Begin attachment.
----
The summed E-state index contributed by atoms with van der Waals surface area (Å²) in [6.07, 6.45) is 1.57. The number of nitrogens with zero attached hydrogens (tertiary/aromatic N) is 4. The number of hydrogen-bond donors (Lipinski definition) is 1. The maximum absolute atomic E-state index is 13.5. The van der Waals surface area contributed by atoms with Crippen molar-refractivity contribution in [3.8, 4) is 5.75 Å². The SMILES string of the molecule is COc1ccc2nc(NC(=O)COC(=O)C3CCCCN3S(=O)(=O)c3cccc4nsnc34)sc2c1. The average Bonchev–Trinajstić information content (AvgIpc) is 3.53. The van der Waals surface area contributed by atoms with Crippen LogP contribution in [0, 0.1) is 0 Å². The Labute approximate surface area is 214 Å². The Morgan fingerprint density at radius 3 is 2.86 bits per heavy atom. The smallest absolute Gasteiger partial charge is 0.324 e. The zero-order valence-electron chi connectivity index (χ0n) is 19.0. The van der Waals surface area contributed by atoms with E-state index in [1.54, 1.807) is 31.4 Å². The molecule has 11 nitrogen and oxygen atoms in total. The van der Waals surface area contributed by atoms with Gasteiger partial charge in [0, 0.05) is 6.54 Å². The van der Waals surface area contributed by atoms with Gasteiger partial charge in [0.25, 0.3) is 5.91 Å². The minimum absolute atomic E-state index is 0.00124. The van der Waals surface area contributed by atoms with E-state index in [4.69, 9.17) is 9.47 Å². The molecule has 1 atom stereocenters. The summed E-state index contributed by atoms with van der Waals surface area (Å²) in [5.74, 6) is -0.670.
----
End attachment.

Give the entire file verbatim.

The summed E-state index contributed by atoms with van der Waals surface area (Å²) in [6.07, 6.45) is 1.57. The number of nitrogens with zero attached hydrogens (tertiary/aromatic N) is 4. The number of hydrogen-bond donors (Lipinski definition) is 1. The maximum absolute atomic E-state index is 13.5. The van der Waals surface area contributed by atoms with Crippen molar-refractivity contribution in [3.8, 4) is 5.75 Å². The SMILES string of the molecule is COc1ccc2nc(NC(=O)COC(=O)C3CCCCN3S(=O)(=O)c3cccc4nsnc34)sc2c1. The average Bonchev–Trinajstić information content (AvgIpc) is 3.53. The van der Waals surface area contributed by atoms with Crippen LogP contribution in [0, 0.1) is 0 Å². The Labute approximate surface area is 214 Å². The Morgan fingerprint density at radius 3 is 2.86 bits per heavy atom. The smallest absolute Gasteiger partial charge is 0.324 e. The zero-order valence-electron chi connectivity index (χ0n) is 19.0. The van der Waals surface area contributed by atoms with E-state index in [1.54, 1.807) is 31.4 Å². The molecule has 11 nitrogen and oxygen atoms in total. The van der Waals surface area contributed by atoms with Gasteiger partial charge in [0, 0.05) is 6.54 Å². The van der Waals surface area contributed by atoms with Gasteiger partial charge in [0.25, 0.3) is 5.91 Å². The minimum absolute atomic E-state index is 0.00124. The van der Waals surface area contributed by atoms with E-state index in [4.69, 9.17) is 9.47 Å². The molecule has 1 atom stereocenters. The summed E-state index contributed by atoms with van der Waals surface area (Å²) in [5.74, 6) is -0.670.